1. These appeals arise out of a series of orders directing the Official Liquidator of the Podanur Bank, Ltd., Tiruvadamaruthur, to prosecute the appellant, his co-directors and the Secretary of the Company for offences under the penal provisions of the Indian Companies Act. That the orders in question are appealable under Section 202 of the Indian Companies Act is established so far as this Court is concerned by the decisions in Kesavaloo Naidu v. Murugappa Mudali : (1906)16MLJ537 and Chockalingam v. Official Liquidator : AIR1944Mad87 . The winding up of the Company was ordered by the learned Judge on the Original Side of this Court in January, 1943, and further proceedings were to be in the Court of the District Judge of West Tanjore. On 3rd November, 1943, an application was filed under Section 235 of the Indian Companies Act alleging various acts of misfeasance, etc., on the part of the directors and the Secretary and asking the Court to require the respondents to make good the loss occasioned by their default. In the enquiry into this petition interrogatories were served on the respondents and an opportunity was given to them to state their case and to be represented by their Counsel. The enquiry was very prolonged and on 31st July, 1945, the District Judge wrote a detailed order in the course of which he expressed the opinion that whereas the guilt of the Secretary was fairly clear, so far as the directors were concerned it is a matter of considerable difficulty to decide whether they were merely culpably negligent, or were conniving parties to the fraudulent concealment of facts from the general body in the balance sheets, or the alleged unauthorised and fraudulent sales. The learned District Judge came to the conclusion that further investigation was necessary to establish prima facie the criminal liability of the directors and for the preparation of false balance sheets or for fraudulent sales. He seems to have been influenced by an offer made by Counsel on their behalf to purchase the unsold decrees and make good any losses so that payment in full may be made. The learned District Judge therefore directed the Official Liquidator to make a report to the Police and if possible to procure a special officer of the Criminal Investigation Department to make further investigation. Meanwhile the petition was treated as 'closed.' On 17th February, 1946, the reports of the Special Investigation Officer was received and on the 19th February, the Official Liquidator applied for the revival of the application praying that the directors and the Secretary should make good the losses to the Company. On 20th February, 1946, the learned District Judge passed ex parte proceedings reviving the former application and directing notices to the respondents and he also passed a very unsatisfactory order authorising the liquidator to prosecute ' any director, manager or other officer for any offence which might have been committed.' This latter order has been set aside in our judgment in C.M.A. No. 197 of 1946, as being obviously defective. On 13th March, 1946, that is to say, nearly a month after this order for prosecution had been passed, I.A. No. 96 of 1946 was preferred by two shareholders and one creditor asking the Court to direct the sale of the unrealised assets and the distribution of a further dividend out of the balance in the hands of the liquidators and also asking that the prosecution already ordered should not be financed out of the funds of the Company. At the same time there was a further petition, I.A. No. 97 of 1946, in which the same petitioners prayed for an interim stay of the proceedings for the prosecution of the directors and the secretary. The latter application was dismissed on the 14th March. On the 29th March, the learned District Judge adjourned I.A. No. 96 of 1946 and at the same time suo motu he passed orders for the prosecution of the directors and the Secretary for the offences they were alleged to have committed under the provisions of the Companies Act. It is these orders which are challenged in the appeals now before us.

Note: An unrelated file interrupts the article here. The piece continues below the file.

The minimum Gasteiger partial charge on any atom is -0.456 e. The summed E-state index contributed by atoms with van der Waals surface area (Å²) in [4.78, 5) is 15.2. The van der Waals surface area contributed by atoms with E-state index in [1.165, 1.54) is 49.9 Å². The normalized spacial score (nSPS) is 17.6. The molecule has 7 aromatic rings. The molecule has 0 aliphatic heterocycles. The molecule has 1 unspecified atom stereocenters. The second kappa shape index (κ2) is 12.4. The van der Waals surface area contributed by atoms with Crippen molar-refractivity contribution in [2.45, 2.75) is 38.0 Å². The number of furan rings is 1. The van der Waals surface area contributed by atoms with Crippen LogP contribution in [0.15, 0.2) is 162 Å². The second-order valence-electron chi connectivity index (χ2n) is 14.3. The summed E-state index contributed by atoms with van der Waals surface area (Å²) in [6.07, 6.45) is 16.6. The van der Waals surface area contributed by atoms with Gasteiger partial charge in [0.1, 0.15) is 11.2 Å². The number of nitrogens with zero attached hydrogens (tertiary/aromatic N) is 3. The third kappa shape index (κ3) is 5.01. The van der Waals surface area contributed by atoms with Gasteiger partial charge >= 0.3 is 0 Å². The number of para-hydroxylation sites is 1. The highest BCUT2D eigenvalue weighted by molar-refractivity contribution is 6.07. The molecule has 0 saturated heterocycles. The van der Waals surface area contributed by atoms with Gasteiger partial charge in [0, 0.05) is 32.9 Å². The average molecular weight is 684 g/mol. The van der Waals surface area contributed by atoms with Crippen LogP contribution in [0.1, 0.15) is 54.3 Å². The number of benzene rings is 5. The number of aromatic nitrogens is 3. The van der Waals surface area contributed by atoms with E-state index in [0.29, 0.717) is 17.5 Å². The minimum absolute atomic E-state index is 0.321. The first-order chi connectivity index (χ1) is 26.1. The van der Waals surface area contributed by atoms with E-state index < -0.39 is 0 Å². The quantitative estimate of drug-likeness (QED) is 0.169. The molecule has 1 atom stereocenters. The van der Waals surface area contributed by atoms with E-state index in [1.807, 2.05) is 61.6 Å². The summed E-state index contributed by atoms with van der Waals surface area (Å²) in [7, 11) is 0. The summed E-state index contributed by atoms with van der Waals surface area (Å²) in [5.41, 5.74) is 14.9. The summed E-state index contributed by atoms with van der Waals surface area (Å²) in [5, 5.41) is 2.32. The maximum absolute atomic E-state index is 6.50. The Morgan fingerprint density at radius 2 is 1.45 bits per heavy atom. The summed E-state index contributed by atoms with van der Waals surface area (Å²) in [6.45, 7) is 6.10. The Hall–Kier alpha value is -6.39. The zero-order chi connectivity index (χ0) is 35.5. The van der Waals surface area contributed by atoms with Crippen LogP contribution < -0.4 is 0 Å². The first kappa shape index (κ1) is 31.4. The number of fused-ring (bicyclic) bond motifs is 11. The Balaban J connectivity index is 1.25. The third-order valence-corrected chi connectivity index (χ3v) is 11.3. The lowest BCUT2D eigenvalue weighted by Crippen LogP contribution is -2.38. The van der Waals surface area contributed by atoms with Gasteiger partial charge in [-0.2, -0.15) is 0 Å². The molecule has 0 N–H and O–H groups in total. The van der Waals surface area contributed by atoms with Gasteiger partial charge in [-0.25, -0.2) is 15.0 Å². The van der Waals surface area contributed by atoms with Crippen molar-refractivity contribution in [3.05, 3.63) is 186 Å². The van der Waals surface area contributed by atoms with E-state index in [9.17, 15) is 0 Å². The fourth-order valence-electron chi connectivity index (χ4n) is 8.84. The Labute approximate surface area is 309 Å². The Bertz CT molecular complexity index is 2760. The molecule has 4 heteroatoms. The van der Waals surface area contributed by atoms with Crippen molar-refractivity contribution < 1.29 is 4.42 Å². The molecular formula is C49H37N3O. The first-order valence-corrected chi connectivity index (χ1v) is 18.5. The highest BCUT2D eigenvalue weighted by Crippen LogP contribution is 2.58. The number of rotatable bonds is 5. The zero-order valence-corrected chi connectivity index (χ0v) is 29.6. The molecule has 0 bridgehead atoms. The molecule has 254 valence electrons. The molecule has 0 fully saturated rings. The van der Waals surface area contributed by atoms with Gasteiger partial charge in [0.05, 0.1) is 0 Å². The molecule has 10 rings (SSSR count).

2. The contentions taken in the various Memoranda of appeals are that the orders were illegal in that they were passed without notice to the persons sought to be prosecuted, without enquiry into the question of the desirability of the prosecutions without any materials or legal evidence justifying the prosecutions and without consultation of the creditors or shareholders who were affected by the charging of the costs of prosecution to the Company's assets.